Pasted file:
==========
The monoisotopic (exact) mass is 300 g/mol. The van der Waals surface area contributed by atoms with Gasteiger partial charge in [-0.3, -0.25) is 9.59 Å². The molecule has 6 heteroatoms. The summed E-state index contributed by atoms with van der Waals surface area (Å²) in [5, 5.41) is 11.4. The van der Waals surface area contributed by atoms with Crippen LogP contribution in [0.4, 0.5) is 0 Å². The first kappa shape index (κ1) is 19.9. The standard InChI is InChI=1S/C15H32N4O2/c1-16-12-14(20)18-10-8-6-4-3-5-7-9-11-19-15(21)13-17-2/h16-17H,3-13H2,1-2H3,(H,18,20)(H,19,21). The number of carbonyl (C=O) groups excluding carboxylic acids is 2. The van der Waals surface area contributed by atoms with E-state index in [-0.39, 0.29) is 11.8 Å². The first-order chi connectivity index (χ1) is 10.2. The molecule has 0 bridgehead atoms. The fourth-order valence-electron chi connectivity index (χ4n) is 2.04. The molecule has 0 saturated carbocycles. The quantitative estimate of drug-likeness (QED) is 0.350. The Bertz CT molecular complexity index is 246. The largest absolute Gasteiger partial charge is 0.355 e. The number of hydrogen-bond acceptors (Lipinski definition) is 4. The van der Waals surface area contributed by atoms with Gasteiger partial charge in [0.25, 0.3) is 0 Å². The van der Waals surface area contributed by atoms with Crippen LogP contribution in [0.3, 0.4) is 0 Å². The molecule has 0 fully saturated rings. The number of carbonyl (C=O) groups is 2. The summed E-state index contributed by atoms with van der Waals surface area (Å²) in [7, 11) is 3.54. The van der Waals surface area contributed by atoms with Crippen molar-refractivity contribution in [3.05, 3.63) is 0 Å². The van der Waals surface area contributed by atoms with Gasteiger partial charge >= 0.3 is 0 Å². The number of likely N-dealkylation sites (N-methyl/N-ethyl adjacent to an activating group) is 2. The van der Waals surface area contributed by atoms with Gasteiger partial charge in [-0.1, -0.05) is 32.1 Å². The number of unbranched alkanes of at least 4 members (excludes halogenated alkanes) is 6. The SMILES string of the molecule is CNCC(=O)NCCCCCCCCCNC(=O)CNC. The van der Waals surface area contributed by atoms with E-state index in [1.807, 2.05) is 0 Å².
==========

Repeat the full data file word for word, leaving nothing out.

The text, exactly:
The monoisotopic (exact) mass is 300 g/mol. The van der Waals surface area contributed by atoms with Gasteiger partial charge in [-0.3, -0.25) is 9.59 Å². The molecule has 6 heteroatoms. The summed E-state index contributed by atoms with van der Waals surface area (Å²) in [5, 5.41) is 11.4. The van der Waals surface area contributed by atoms with Crippen LogP contribution in [0.4, 0.5) is 0 Å². The first kappa shape index (κ1) is 19.9. The standard InChI is InChI=1S/C15H32N4O2/c1-16-12-14(20)18-10-8-6-4-3-5-7-9-11-19-15(21)13-17-2/h16-17H,3-13H2,1-2H3,(H,18,20)(H,19,21). The number of carbonyl (C=O) groups excluding carboxylic acids is 2. The van der Waals surface area contributed by atoms with E-state index in [-0.39, 0.29) is 11.8 Å². The first-order chi connectivity index (χ1) is 10.2. The molecule has 0 bridgehead atoms. The fourth-order valence-electron chi connectivity index (χ4n) is 2.04. The molecule has 0 saturated carbocycles. The quantitative estimate of drug-likeness (QED) is 0.350. The Bertz CT molecular complexity index is 246. The largest absolute Gasteiger partial charge is 0.355 e. The number of hydrogen-bond acceptors (Lipinski definition) is 4. The van der Waals surface area contributed by atoms with Gasteiger partial charge in [0.25, 0.3) is 0 Å². The van der Waals surface area contributed by atoms with Crippen LogP contribution in [0.3, 0.4) is 0 Å². The molecule has 0 fully saturated rings. The number of carbonyl (C=O) groups is 2. The summed E-state index contributed by atoms with van der Waals surface area (Å²) in [7, 11) is 3.54. The van der Waals surface area contributed by atoms with Crippen molar-refractivity contribution in [3.05, 3.63) is 0 Å². The van der Waals surface area contributed by atoms with Gasteiger partial charge >= 0.3 is 0 Å². The number of likely N-dealkylation sites (N-methyl/N-ethyl adjacent to an activating group) is 2. The van der Waals surface area contributed by atoms with Gasteiger partial charge in [-0.1, -0.05) is 32.1 Å². The number of unbranched alkanes of at least 4 members (excludes halogenated alkanes) is 6. The SMILES string of the molecule is CNCC(=O)NCCCCCCCCCNC(=O)CNC. The van der Waals surface area contributed by atoms with E-state index in [1.807, 2.05) is 0 Å².